Just got a shipment of the foam mate from McMaster Carr. They are more firm than I expected but they should work. I am a little worried the 1/16" is too thin, but the 1/8". They did not have a 3/32" in a reasonable price and functionality, but I would have loved to try that.

Everything that I bought is non-absorbent closed cell, so I wonder if the open cel would feel differently. I just thought it would be prudent to get something that would not be conducive to absorbing liquids.

Paralel

24 May 2014, 01:19

prdlm2009 wrote:Just got a shipment of the foam mate from McMaster Carr. They are more firm than I expected but they should work. I am a little worried the 1/16" is too thin, but the 1/8". They did not have a 3/32" in a reasonable price and functionality, but I would have loved to try that.

Everything that I bought is non-absorbent closed cell, so I wonder if the open cel would feel differently. I just thought it would be prudent to get something that would not be conducive to absorbing liquids.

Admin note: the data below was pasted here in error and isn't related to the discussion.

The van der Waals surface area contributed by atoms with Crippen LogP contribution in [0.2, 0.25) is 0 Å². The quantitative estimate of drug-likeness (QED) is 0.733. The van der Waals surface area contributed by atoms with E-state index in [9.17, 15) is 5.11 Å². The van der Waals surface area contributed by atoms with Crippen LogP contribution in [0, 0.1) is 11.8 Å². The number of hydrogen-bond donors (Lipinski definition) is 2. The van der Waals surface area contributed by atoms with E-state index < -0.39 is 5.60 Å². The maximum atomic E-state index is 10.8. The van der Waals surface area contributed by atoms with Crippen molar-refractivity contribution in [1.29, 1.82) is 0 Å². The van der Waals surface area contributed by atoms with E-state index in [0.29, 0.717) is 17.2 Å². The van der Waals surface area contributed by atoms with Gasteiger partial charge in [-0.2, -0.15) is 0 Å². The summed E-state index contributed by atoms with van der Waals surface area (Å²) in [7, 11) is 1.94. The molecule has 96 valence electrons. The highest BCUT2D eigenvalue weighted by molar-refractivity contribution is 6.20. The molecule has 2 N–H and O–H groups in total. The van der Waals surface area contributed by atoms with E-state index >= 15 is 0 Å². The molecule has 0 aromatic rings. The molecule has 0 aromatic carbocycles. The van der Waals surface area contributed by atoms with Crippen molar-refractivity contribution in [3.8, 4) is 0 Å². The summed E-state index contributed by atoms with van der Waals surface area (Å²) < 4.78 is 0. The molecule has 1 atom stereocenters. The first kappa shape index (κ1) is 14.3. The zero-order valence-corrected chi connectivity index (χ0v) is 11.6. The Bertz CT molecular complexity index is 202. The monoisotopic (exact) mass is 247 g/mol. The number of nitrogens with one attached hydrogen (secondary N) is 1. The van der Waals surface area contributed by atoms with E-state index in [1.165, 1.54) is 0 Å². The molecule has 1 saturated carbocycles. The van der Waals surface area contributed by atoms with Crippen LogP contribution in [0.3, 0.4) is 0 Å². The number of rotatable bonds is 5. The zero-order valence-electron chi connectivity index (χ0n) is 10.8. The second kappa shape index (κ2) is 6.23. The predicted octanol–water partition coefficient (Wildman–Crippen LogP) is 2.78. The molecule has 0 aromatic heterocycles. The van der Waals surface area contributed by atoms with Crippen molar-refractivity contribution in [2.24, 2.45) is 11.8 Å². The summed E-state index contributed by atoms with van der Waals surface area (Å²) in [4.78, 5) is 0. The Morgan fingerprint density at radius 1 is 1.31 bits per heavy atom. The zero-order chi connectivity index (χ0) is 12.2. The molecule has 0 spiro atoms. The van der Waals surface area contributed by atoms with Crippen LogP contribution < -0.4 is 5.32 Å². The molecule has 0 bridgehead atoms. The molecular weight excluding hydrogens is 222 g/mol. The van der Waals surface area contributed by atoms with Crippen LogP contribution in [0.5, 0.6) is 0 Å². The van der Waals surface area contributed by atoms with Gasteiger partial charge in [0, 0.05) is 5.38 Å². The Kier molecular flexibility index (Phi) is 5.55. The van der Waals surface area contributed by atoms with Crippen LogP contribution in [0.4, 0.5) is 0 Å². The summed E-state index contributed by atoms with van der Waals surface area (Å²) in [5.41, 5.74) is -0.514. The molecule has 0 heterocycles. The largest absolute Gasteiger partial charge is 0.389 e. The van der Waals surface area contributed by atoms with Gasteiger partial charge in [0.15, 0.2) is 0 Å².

Having worked with various foams, I can say, with little doubt, the open cell stuff would have been much less firm and rigid, assuming all other characteristics other than cell openness are identical.

User avatar
fohat
Elder Messenger

24 May 2014, 02:31

rjrich wrote:What are your views on doing a "bolt mod" on each of the Model F boards (Kishsaver, XT, AT, 122)?

I have seen at least one post of an F-122 restoration that advocated installing around 8 bolts.
My original guide showed a bolt mod for the F-122 with bolts replacing the tabs. I have concluded that this is a bad idea and the the tabs are required for proper alignment, etc.

I have found, however, that a couple of bolts at the inside of the curvature of the plates will work wonders.

For my last several operations, I have used 1 bolt between upper 5 and upper F5, and 1 between Enter and up arrow.

*BE SURE TO LOOK AT THE PCB IN BETWEEN AND DO NOT DRILL THROUGH ANY TRACES!*

I used 1/2" long 4-40 machine screws and nuts with washers tightened them down hard.